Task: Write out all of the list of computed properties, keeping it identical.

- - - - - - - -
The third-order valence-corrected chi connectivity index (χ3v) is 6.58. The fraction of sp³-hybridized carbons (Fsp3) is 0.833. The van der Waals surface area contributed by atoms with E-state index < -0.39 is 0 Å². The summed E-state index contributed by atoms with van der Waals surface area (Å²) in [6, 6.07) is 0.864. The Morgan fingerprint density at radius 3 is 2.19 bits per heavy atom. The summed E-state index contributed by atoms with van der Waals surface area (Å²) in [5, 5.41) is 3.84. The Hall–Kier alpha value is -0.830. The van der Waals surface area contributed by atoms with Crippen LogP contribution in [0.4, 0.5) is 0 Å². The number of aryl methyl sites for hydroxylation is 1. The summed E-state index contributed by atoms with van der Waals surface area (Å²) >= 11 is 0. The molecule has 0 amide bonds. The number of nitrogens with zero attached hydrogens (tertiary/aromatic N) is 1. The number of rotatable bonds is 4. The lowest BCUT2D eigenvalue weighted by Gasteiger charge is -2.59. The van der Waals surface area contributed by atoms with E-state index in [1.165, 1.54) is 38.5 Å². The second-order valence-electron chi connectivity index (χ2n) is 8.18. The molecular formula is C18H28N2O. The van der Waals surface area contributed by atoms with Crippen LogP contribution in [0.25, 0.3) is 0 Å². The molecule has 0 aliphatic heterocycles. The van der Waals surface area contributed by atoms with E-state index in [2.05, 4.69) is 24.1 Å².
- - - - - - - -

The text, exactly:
The third-order valence-corrected chi connectivity index (χ3v) is 6.58. The fraction of sp³-hybridized carbons (Fsp3) is 0.833. The van der Waals surface area contributed by atoms with E-state index < -0.39 is 0 Å². The summed E-state index contributed by atoms with van der Waals surface area (Å²) in [6, 6.07) is 0.864. The Morgan fingerprint density at radius 3 is 2.19 bits per heavy atom. The summed E-state index contributed by atoms with van der Waals surface area (Å²) in [5, 5.41) is 3.84. The Hall–Kier alpha value is -0.830. The van der Waals surface area contributed by atoms with Crippen LogP contribution in [0.4, 0.5) is 0 Å². The number of aryl methyl sites for hydroxylation is 1. The summed E-state index contributed by atoms with van der Waals surface area (Å²) >= 11 is 0. The molecule has 0 amide bonds. The number of nitrogens with zero attached hydrogens (tertiary/aromatic N) is 1. The number of rotatable bonds is 4. The lowest BCUT2D eigenvalue weighted by Gasteiger charge is -2.59. The van der Waals surface area contributed by atoms with E-state index in [1.165, 1.54) is 38.5 Å². The second-order valence-electron chi connectivity index (χ2n) is 8.18. The molecular formula is C18H28N2O. The van der Waals surface area contributed by atoms with Crippen LogP contribution in [0.25, 0.3) is 0 Å². The molecule has 0 aliphatic heterocycles. The van der Waals surface area contributed by atoms with E-state index in [2.05, 4.69) is 24.1 Å².